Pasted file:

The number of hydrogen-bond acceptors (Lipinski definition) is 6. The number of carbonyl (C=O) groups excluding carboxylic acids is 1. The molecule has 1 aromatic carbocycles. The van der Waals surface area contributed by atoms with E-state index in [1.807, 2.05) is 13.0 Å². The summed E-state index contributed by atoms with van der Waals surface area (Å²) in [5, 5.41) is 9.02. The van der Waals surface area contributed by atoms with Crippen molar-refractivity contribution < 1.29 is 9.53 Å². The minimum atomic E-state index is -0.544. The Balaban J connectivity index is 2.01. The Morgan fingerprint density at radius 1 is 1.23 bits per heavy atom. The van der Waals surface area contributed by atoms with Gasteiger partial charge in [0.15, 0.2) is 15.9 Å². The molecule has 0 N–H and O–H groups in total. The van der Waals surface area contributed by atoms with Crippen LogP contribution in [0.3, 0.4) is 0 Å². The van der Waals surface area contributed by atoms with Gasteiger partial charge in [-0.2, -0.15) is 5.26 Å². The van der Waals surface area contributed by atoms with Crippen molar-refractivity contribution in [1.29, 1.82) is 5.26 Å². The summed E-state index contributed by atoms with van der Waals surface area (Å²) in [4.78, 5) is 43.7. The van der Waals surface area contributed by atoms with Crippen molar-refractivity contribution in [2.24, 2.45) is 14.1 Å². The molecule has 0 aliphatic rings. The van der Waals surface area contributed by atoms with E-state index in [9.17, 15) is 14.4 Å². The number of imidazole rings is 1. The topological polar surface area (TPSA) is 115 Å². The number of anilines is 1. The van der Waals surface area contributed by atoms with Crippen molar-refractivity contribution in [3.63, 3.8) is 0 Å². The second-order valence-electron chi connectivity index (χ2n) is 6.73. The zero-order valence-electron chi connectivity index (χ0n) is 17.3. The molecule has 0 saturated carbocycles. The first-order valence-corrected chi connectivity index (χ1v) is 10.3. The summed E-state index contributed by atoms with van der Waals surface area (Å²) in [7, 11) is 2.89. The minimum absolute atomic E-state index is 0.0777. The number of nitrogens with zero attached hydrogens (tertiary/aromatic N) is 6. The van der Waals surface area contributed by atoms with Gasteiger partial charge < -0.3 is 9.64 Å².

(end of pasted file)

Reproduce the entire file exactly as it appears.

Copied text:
The number of hydrogen-bond acceptors (Lipinski definition) is 6. The number of carbonyl (C=O) groups excluding carboxylic acids is 1. The molecule has 1 aromatic carbocycles. The van der Waals surface area contributed by atoms with E-state index in [1.807, 2.05) is 13.0 Å². The summed E-state index contributed by atoms with van der Waals surface area (Å²) in [5, 5.41) is 9.02. The van der Waals surface area contributed by atoms with Crippen molar-refractivity contribution < 1.29 is 9.53 Å². The minimum atomic E-state index is -0.544. The Balaban J connectivity index is 2.01. The Morgan fingerprint density at radius 1 is 1.23 bits per heavy atom. The van der Waals surface area contributed by atoms with Gasteiger partial charge in [0.15, 0.2) is 15.9 Å². The molecule has 0 N–H and O–H groups in total. The van der Waals surface area contributed by atoms with Crippen LogP contribution in [0.3, 0.4) is 0 Å². The van der Waals surface area contributed by atoms with Gasteiger partial charge in [-0.2, -0.15) is 5.26 Å². The van der Waals surface area contributed by atoms with Crippen molar-refractivity contribution in [1.29, 1.82) is 5.26 Å². The summed E-state index contributed by atoms with van der Waals surface area (Å²) in [4.78, 5) is 43.7. The van der Waals surface area contributed by atoms with Crippen molar-refractivity contribution in [2.24, 2.45) is 14.1 Å². The molecule has 0 aliphatic rings. The van der Waals surface area contributed by atoms with E-state index in [9.17, 15) is 14.4 Å². The number of imidazole rings is 1. The topological polar surface area (TPSA) is 115 Å². The number of anilines is 1. The van der Waals surface area contributed by atoms with Crippen molar-refractivity contribution in [3.63, 3.8) is 0 Å². The second-order valence-electron chi connectivity index (χ2n) is 6.73. The zero-order valence-electron chi connectivity index (χ0n) is 17.3. The molecule has 0 saturated carbocycles. The first-order valence-corrected chi connectivity index (χ1v) is 10.3. The summed E-state index contributed by atoms with van der Waals surface area (Å²) in [7, 11) is 2.89. The minimum absolute atomic E-state index is 0.0777. The number of nitrogens with zero attached hydrogens (tertiary/aromatic N) is 6. The van der Waals surface area contributed by atoms with Gasteiger partial charge < -0.3 is 9.64 Å².